Vera Pearl Halfpenny and Wilfred Davies

Vera was born at Mudgeacca in Queensland.

When Vera was three years old, she moved with the family down to Adelaide and lived in the house at 59 Newbon Street, Prospect, which later changed to Nailsworth. When the depression hit her father went back to Tibooburra and got a job on the border fence (Queensland and New South Wales). When in Adelaide, Vera attended the Walkerville Primary School with her brother and sisters. When just finished primary school, the depression in Australia was at its peak and her father couldn't afford to keep two homes going so the family packed up and moved up to Wompah, Queensland.

Vera and Queenie (her little sister) began correspondence school.

What 12 year old wouldn't love country life after the city. Correspondence was a walk over; I only went as far as getting my intermediate. Dad taught me to ride horses, milk cows and goats, milking cows I hated, didn't mind the goats though. We milked the cows in the good seasons and goats in the dry ones. We lived on the banks of a lovely gum creek, so swam all through the warm weather and played tennis. Dad brought back from Sydney, where he went for specialists treatment for a heart complaint, a 22 rifle and 1000 rounds of bullets and taught me to shoot and I became fairly good at it.

I was home with Mum and Dad enjoying country life, my one ambition was to train for nursing when I was 18 years, it was then the earliest one could train. At 17 years they were extremely busy at the Tibooburra hospital and knowing of my intentions Uncle George brought the doctor - Dr. McLean, out to Wompah, asking Mum and Dad if I could work in the wards, good experience said they. It was too and I enjoyed it and I then started my training on 1st January. I had turned 18 the previous October.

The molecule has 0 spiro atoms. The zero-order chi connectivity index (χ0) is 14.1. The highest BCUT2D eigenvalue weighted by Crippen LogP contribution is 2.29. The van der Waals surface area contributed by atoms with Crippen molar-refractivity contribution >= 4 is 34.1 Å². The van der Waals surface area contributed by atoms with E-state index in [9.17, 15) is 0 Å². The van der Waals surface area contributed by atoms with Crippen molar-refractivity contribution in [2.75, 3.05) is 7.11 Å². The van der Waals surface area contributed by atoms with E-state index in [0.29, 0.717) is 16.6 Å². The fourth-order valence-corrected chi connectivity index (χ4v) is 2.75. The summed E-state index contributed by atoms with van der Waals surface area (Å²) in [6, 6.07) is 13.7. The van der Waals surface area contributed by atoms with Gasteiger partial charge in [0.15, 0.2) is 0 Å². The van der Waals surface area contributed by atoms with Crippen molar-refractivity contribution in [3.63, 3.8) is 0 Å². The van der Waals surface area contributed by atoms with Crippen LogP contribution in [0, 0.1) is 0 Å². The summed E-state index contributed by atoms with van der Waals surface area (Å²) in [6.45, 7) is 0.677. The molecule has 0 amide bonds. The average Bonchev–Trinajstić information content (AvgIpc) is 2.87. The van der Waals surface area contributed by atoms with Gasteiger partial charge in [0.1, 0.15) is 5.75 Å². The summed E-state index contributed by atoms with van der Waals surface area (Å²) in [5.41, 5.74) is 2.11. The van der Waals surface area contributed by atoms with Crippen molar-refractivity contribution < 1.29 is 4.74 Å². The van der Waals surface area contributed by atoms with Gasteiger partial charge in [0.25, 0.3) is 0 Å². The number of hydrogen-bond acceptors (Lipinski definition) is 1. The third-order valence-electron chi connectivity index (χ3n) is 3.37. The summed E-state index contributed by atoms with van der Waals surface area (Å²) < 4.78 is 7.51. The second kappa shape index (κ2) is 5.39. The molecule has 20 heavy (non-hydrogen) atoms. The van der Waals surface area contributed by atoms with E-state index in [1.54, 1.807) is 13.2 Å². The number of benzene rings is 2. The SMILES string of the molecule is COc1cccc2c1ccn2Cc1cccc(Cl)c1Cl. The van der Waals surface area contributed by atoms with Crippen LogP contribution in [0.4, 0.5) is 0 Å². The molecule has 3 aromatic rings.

It was to Horton Park I went when I finished my training at the Broken Hill and District Hospital. Home 10 days when the matrons daughter became ill in Sydney, so I was asked to relieve there while she was away, the second in charge, then matron and I was on the staff.  We're now in the height of the war, the matron didn't return and the deputy matron who had applied for war service left to enlist, this left me in charge for twelve months. Dr. Maclean had left twelve months previously. I am now the only trained nurse at the Tibooburra Hospital, on call and duty 24 hours a day every day. I was in touch with the Flying Doctor twice daily or at anytime he was needed. Dr. Woods, Flying Doctor, did a monthly clinic at the Tibooburra hospital, but came up for any emergency.

I left the Tibooburra hospital and started midwifery training June 1943, and after our marriage lived at Terilka Station until February 1947 when we bought the Tibooburra store .

Vera married Thomas John Wilfred Davies at St. Andrew's Presbyterian Church, Lane Street, Broken Hill, NSW.  The Rev. Hugh C. Wilson married them.  Her little niece, Jeanette Evans was flowergirl.

At that time Wilf was a Station Manager on Terika Station, NSW. He had applied to join the R.A.A.F. in January 1940 but had to cancel his application when his father died of cancer soon after.

In January 1958 Vera and Wilf sold the store at Tibooburra and moved to Broken Hill, NSW where they owned the Orange Spot deli at Railwaytown,  NSW.

Due to Wilf's asthma getting progressively worse, they moved to Queensland where they bought a block of land in August 1980 at Mt. Coolum and had a home built for them. They there from 1981 until 2001, when they moved down to Adelaide where they live in a Retirement Village near the beach.

Children born to Vera and Wilf are: